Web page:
Nice post from a left-libertarian perspective at C4SS (for which serve on the Advisory Panel). I would demur a bit on praising Benjamin Tucker’s formulation of the Four Monopolies–he was good on three of them but the “land monopoly” criticism is confused and not entirely libertarian (see my criticism here of the mutualist occupancy position on land ownership). (For related posts, see my Intellectual Properganda, Are Patents “Monopolies”?, Renaming Intellectual Property.)
As I mentioned to some friends in an email discussion about this post, Tucker was good except on land. Spooner was good except on IP. But even on land, Tucker was not completely wrong, in pointing to some pernicious effects of state intervention in the property rights and justice/legal system. But Spooner was completely out of his gourd on IP (I discuss him briefly in Against Intellectual Property, text at notes 32 and 48), as were Rand and Galambos.
It’s funny–well, sad, really–how these heroes of liberty all end up supporting one little exception that threatens all of humanity now–Rand on the state and the Constitution, and IP; Galambos and Spooner on IP; left-libertarian precursors like Benjamin Tucker and George with their hoary notions of land, occupancy, labor theory of value, the “single tax”, and so on … It took Rothbard to Get it Right.
Yesterday, Bloomberg reported that a Federal Circuit Court of Appeals upheld the validity of a patent protecting software used to defend against piracy. The decision could cost other companies that have used the technology billions in damages and “may boost [the plaintiff’s] efforts to collect royalties from additional companies.”
The same story goes on to describe a Baltimore restaurateur’s registration of the word “hon” (short for the affectionate tag “honey”) as a trademark, and a website administrator’s recent challenge of it. Both the patent and the trademark detailed in the article provide emblematically insane examples of the kinds of perfectly arbitrary “private property” that the state inflicts on society.
And just as state-capitalism’s co-opting of the phrase “free market” makes it more difficult to defend free markets, so do the state’s spurious forms of “private property” exasperate any attempt to defend property as such.
Historically, anarchism has often been defined to entail a rejection of the idea of private property, of an individual right to own things against the claims of society at large. Assumedly “anti-property” anarchists, though, would nevertheless find it impermissible for someone to steal your car or barge into your dwelling uninvited. All anarchists on some level defend your rights to the control of your person and to the products of your labor, commitments that, to my mind, require property, notwithstanding the word itself and its baggage.
It is no coincidence that Thomas Babington Macaulay, in his criticism of the state, compared it to “one great capitalist” — meaning in essence a monopolist — with no motivation but to use society’s wealth for a privileged few. Many of the early anarchists would have understood property within this paradigm, as a tool for exploitation within the broader, state-capitalist economic system.
It is little wonder, then, that so many of them, in their hostility to all manner of authority, opposed property, the legal means through which wealth was concentrated. Similarly, when Emma Goldman said that “property, or the monopoly of things, has subdued and stifled man’s needs,” she was clearly dealing with “property” within the context of the centralized/monopolized economic system (emphasis added).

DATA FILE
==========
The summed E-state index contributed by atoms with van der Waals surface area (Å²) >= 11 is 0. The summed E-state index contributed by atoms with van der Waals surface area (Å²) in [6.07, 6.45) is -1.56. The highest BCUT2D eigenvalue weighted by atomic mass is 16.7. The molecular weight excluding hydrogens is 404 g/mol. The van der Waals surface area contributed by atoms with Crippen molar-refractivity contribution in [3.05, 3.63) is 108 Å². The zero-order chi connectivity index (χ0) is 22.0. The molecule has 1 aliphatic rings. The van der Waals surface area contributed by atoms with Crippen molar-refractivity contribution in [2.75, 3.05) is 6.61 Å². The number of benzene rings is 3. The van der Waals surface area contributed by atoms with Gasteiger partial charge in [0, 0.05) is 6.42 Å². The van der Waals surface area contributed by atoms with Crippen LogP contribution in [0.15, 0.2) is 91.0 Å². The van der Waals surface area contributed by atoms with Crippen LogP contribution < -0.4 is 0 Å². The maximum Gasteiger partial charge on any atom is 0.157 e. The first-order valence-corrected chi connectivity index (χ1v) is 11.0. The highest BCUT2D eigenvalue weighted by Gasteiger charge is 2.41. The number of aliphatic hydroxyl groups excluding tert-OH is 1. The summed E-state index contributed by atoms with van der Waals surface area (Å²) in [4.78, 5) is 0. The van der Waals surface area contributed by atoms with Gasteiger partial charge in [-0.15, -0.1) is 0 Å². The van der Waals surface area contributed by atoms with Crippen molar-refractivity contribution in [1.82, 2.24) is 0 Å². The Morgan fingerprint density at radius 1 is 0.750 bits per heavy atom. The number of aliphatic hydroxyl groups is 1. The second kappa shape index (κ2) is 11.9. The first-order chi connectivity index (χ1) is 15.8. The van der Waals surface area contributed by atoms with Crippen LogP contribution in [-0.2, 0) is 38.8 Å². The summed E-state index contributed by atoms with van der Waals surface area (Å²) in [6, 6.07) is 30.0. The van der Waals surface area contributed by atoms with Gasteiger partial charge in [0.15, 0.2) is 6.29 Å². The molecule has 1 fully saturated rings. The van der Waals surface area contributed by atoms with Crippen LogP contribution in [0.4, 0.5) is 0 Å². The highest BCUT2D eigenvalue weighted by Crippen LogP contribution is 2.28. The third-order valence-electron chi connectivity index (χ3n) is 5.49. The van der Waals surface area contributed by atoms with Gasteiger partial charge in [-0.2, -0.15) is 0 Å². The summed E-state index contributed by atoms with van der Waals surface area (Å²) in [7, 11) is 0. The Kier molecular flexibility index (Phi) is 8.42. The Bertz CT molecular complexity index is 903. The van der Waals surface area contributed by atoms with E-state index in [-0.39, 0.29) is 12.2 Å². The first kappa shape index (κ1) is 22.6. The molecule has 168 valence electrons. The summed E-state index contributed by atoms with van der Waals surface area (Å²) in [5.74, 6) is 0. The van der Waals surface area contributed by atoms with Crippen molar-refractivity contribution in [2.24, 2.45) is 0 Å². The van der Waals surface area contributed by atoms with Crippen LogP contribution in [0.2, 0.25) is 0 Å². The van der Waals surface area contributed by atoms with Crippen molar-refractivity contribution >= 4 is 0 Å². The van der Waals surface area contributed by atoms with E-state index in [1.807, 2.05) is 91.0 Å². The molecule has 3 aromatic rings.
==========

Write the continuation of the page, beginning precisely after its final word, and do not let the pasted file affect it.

Given the reasons advanced by those anarchists for their disapproval, anarchists on the free market Left could also be thought of as, in a particular sense, remonstrating against property. Detached from its moral requirements — those prerequisite factors that justify the protection of your ownership of some things — property becomes merely another way for the state’s power elites to give themselves heirs. Intellectual property rights like patents and trademarks are instances of this, allowing today’s monopolists to hold the state’s gun to our heads to either stop us from competing or to pay them rent (in the form of “royalties”).
Benjamin Tucker enumerated his “Four Monopolies” precisely to oppose the kind of property that the state frames and institutes, not to oppose the concept of ownership foursquare. “Anarchism,” he taught, “is a word without meaning, unless it includes the liberty of the individual to control his product or whatever his product has brought him through exchange in a free market — that is, private property. Whoever denies private property is of necessity an Archist.”
Again, we see that anarchists have consistently and correctly equated the statist formulation of property with monopolization, the very thing that market anarchists resist in all respects. If we consider the meaning of property as it is defined by the state — completely contrived rights bestowed by fiat — then the traditional, anarchist antagonism begins to come clear.
Remember as well that, due to the repressive authority of religious institutions, many anarchists regarded atheism as a necessary condition of anarchism, as an indispensable piece of the anti-authority attitude. (In the interest of disclosure: I’m an atheist.) Are we, the anarchists of today, therefore meant to exhort against the practice of faith, or might we do better to limit anarchism, like Tucker did, to opposition to one very specific thing — the state?
The anti-property position may be an article of faith within anarchism, but only insofar as we accept the state’s misshapen definition of it. Our task as anarchists is to show people that, by taking issue with the state’s private property, you support it in its true form.